In February 1945, Filipinos suffered their biggest lost when hundreds of thousands died in the Battle of Manila. It’s a crucial historical event, one that plays an important part in the shaping of what Manila is today, yet something that is downplayed or even downright ignored in the discussion of Philippine history. The ruin of the beautiful and golden Manila, and the efforts to restore of what was once its legacy have been forgotten by its people.
Manila Transitio 1945 aims for the public to remember. Simply put, it’s a commemoration held every year to remember the Manila that once was, and celebrate the Manila that will be. Because yes, amidst all the chaos and “lack of identity” it’s known for today, there is something beautiful about present Manila, the Manila that is still, seventy years later, recovering from the destruction it suffered at the hands of the World War.
It’s a night of art and music, preceded by a historical Intramuros tour by the one and only Carlos Celdran, who is also at the helm of Manila Transitio. Now on its sixth year, Manila Transitio carries on its goal for history to recognize and remember this historic tragedy, and to let people move on to recreate and surpass Manila’s old legacy.
Held at March 1, the 6th Manila Transitio started with a 3 PM tour of Intramuros, followed by a cleansing ritual performed by Maguindanao shaman, Faisal. This was to pay respect to the lost lives in 1945, as well as bring much needed attention as well to our fellow Filipinos in Maguindanao.
The lady candle vendors of Quiapo were also present at the event, selling candles to those who wish to light one at the memorial. The night that followed was a beautiful night of Filipino music, with performers such as Noli Aurillo and the iconic Mabuhay Singers, providing lovely musical numbers, as commemorators picnicked under the stars with food and wine.
I have been on Carlos Celdran’s Walk This Way tour before– a refreshing, if somewhat disillusioned yet raw and honest take on Philippine history, peppered with its distinctive panache and humor. This year’s Manila Transitio is its 6th, though I haven’t had the chance to be part of this event until recently. In retrospect, Manila Transitio 1945 feels like the perfect culmination to the “education” one receives on Carlos’ tour, where he delves into rich detail about the country’s past. From exploring the tale of being a parochial state, to our allegiance to the United States, and on what really went down in the gruesome Battle of Manila, the tour manages to bring up so many questions that are, in ways, resolved by Manila Transitio 1945.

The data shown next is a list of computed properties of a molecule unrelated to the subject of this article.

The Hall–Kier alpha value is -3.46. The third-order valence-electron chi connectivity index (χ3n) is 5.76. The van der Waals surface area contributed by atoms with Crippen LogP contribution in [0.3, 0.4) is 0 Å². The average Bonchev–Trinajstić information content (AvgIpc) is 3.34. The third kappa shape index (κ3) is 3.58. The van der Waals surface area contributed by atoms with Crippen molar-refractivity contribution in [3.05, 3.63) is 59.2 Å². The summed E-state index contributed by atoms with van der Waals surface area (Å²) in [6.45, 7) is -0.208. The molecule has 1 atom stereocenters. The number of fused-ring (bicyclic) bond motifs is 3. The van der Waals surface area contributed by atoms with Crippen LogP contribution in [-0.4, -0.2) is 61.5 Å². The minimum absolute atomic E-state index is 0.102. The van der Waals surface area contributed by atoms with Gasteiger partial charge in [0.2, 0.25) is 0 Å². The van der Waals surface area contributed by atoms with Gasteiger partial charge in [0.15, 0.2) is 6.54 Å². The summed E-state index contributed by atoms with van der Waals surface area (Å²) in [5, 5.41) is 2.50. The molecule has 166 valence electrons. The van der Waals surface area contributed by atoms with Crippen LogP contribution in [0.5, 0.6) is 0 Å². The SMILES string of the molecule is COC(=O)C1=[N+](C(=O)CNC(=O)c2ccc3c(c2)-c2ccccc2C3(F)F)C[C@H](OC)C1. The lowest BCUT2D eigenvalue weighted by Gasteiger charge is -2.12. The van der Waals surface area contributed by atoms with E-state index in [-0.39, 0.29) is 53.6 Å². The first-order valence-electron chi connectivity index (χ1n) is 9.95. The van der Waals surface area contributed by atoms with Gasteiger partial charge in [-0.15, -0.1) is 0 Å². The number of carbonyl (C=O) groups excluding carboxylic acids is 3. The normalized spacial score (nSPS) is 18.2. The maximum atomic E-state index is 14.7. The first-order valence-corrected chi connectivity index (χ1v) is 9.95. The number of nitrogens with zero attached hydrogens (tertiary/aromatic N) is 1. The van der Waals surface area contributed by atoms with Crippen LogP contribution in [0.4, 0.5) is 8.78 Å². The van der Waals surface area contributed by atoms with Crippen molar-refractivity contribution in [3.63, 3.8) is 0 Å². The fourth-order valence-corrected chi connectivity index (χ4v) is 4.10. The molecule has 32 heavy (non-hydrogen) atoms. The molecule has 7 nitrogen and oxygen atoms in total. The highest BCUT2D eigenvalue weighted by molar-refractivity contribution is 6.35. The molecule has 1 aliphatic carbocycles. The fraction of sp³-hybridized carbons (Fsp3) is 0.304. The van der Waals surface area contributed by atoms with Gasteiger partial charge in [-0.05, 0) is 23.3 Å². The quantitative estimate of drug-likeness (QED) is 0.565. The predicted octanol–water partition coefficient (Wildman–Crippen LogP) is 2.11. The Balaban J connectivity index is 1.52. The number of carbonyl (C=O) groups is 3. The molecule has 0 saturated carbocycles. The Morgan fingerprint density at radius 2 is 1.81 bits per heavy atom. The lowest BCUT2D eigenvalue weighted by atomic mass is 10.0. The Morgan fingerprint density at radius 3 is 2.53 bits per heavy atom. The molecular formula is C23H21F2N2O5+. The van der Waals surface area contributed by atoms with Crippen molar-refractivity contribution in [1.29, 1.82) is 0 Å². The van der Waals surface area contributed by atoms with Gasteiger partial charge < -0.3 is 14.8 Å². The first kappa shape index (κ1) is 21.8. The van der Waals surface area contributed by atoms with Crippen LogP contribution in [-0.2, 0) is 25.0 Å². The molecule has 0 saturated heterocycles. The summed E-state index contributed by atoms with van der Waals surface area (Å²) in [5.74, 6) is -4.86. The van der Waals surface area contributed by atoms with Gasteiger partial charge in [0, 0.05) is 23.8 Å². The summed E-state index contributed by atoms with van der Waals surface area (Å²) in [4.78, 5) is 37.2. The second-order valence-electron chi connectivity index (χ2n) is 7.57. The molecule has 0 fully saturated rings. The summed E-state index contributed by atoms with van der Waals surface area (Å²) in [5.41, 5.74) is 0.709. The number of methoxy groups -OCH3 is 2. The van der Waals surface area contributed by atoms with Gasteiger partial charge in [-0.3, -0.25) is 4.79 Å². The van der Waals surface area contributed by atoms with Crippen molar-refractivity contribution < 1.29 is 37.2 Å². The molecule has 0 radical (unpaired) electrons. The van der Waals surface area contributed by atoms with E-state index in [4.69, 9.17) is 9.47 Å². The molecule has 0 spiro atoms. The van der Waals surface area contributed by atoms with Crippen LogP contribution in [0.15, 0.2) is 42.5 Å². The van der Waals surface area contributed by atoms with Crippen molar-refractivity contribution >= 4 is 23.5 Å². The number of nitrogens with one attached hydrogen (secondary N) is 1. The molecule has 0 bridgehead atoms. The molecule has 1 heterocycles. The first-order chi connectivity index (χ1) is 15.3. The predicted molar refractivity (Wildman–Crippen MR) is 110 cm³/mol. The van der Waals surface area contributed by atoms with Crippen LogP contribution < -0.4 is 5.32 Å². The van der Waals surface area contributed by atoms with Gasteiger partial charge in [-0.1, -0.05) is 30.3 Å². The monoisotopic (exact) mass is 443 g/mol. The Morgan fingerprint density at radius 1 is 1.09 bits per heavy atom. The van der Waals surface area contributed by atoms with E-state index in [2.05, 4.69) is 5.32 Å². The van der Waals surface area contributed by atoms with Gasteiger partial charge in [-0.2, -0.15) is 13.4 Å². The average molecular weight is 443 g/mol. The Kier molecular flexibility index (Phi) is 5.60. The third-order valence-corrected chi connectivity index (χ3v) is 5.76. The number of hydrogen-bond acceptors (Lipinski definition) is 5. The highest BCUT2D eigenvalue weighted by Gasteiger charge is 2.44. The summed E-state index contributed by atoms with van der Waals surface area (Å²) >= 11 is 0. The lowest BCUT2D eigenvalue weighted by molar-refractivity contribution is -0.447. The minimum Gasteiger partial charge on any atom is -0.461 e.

As a first-time attendee, it’s a surprise– a quite pleasant one, I might add– to bask in the ambiance of the event. There are no loud cheers, no fireworks, no elaborate gimmicks in order to make the night seem more interesting. It is a memorial after all, and while it was solemn, there was definitely no sadness in the air. People sat on their picnic mats, drinking wine, relaxing against the comfort of the dark night sky.
The Mabuhay singers were timeless in their charm, captivating their audience in a different manner from pop acts, as they filled the night with soothing kundiman songs. Whoever says the art of kundiman is dead clearly has not heard the beauty of the music of this ensemble, making you wonder why beautiful music as this ceases to exist in these times, and how this genre is so overlooked and unappreciated.
In a way, it is similar to Manila– chaotic Manila, soulless Manila. We all know Manila as the city of scavengers, thieves and deviants, sucking on what little rubble there is left of the former glory of this city. At times when you lose all hope for this city to bounce back at all, it’s when you sit on the grass on an otherwise peaceful night, serenaded by glorious Filipino music that you remember its beauty, even just a little bit.
The road to redemption is not easy, but as Carlos says, it always begins with the first step. And in this case, the first step is to shake off apathy and remember.
Manila Transitio 1945
Organized by VivaManila